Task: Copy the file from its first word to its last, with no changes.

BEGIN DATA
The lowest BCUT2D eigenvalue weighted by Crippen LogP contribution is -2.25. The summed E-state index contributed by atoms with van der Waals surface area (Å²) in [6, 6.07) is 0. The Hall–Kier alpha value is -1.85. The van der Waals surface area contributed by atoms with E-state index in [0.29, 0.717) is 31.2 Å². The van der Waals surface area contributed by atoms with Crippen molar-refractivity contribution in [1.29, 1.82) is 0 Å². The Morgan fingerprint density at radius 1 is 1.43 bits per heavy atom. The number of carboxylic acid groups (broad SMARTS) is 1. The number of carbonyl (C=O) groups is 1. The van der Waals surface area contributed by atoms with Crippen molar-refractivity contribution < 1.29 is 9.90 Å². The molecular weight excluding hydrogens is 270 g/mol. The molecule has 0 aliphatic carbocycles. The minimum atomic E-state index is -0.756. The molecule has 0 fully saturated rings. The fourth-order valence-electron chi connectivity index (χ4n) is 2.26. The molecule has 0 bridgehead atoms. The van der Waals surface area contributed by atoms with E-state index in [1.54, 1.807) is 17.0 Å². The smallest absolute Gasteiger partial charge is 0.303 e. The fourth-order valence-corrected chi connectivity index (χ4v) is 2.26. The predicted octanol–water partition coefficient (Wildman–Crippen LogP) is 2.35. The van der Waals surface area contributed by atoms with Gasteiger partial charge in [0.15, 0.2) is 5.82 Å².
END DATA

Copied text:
The lowest BCUT2D eigenvalue weighted by Crippen LogP contribution is -2.25. The summed E-state index contributed by atoms with van der Waals surface area (Å²) in [6, 6.07) is 0. The Hall–Kier alpha value is -1.85. The van der Waals surface area contributed by atoms with E-state index in [0.29, 0.717) is 31.2 Å². The van der Waals surface area contributed by atoms with Crippen molar-refractivity contribution in [1.29, 1.82) is 0 Å². The Morgan fingerprint density at radius 1 is 1.43 bits per heavy atom. The number of carboxylic acid groups (broad SMARTS) is 1. The number of carbonyl (C=O) groups is 1. The van der Waals surface area contributed by atoms with Crippen molar-refractivity contribution < 1.29 is 9.90 Å². The molecular weight excluding hydrogens is 270 g/mol. The molecule has 0 aliphatic carbocycles. The minimum atomic E-state index is -0.756. The molecule has 0 fully saturated rings. The fourth-order valence-electron chi connectivity index (χ4n) is 2.26. The molecule has 0 bridgehead atoms. The van der Waals surface area contributed by atoms with E-state index in [1.54, 1.807) is 17.0 Å². The smallest absolute Gasteiger partial charge is 0.303 e. The fourth-order valence-corrected chi connectivity index (χ4v) is 2.26. The predicted octanol–water partition coefficient (Wildman–Crippen LogP) is 2.35. The van der Waals surface area contributed by atoms with Gasteiger partial charge in [0.15, 0.2) is 5.82 Å².